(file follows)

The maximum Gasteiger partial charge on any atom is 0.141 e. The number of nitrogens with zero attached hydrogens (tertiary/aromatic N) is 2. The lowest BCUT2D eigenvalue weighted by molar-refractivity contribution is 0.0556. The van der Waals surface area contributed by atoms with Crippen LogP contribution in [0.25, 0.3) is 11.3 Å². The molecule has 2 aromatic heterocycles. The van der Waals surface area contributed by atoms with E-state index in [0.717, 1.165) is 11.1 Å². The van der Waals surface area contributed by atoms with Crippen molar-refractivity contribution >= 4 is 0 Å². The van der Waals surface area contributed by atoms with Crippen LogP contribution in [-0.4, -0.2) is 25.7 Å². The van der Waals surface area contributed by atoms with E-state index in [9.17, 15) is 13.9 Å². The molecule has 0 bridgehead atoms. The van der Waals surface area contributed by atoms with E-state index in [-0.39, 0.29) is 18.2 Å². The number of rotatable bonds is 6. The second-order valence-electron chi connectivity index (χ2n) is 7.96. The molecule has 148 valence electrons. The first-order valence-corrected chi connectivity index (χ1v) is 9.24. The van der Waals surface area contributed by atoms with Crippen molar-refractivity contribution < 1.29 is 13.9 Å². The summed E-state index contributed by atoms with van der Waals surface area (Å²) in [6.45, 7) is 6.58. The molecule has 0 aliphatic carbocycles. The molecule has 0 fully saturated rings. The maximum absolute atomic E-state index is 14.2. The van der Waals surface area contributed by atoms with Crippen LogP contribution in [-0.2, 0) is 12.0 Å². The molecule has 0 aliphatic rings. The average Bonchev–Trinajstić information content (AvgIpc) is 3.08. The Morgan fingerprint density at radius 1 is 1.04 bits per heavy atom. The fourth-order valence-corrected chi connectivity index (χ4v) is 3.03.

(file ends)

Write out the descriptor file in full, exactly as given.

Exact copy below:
The maximum Gasteiger partial charge on any atom is 0.141 e. The number of nitrogens with zero attached hydrogens (tertiary/aromatic N) is 2. The lowest BCUT2D eigenvalue weighted by molar-refractivity contribution is 0.0556. The van der Waals surface area contributed by atoms with Crippen LogP contribution in [0.25, 0.3) is 11.3 Å². The molecule has 2 aromatic heterocycles. The van der Waals surface area contributed by atoms with E-state index in [0.717, 1.165) is 11.1 Å². The van der Waals surface area contributed by atoms with Crippen molar-refractivity contribution >= 4 is 0 Å². The van der Waals surface area contributed by atoms with Crippen LogP contribution in [-0.4, -0.2) is 25.7 Å². The van der Waals surface area contributed by atoms with E-state index in [9.17, 15) is 13.9 Å². The molecule has 0 bridgehead atoms. The van der Waals surface area contributed by atoms with E-state index in [-0.39, 0.29) is 18.2 Å². The number of rotatable bonds is 6. The second-order valence-electron chi connectivity index (χ2n) is 7.96. The molecule has 148 valence electrons. The first-order valence-corrected chi connectivity index (χ1v) is 9.24. The van der Waals surface area contributed by atoms with Crippen molar-refractivity contribution < 1.29 is 13.9 Å². The summed E-state index contributed by atoms with van der Waals surface area (Å²) in [6.45, 7) is 6.58. The molecule has 0 aliphatic carbocycles. The molecule has 0 fully saturated rings. The maximum absolute atomic E-state index is 14.2. The van der Waals surface area contributed by atoms with Crippen LogP contribution in [-0.2, 0) is 12.0 Å². The molecule has 0 aliphatic rings. The average Bonchev–Trinajstić information content (AvgIpc) is 3.08. The Morgan fingerprint density at radius 1 is 1.04 bits per heavy atom. The fourth-order valence-corrected chi connectivity index (χ4v) is 3.03.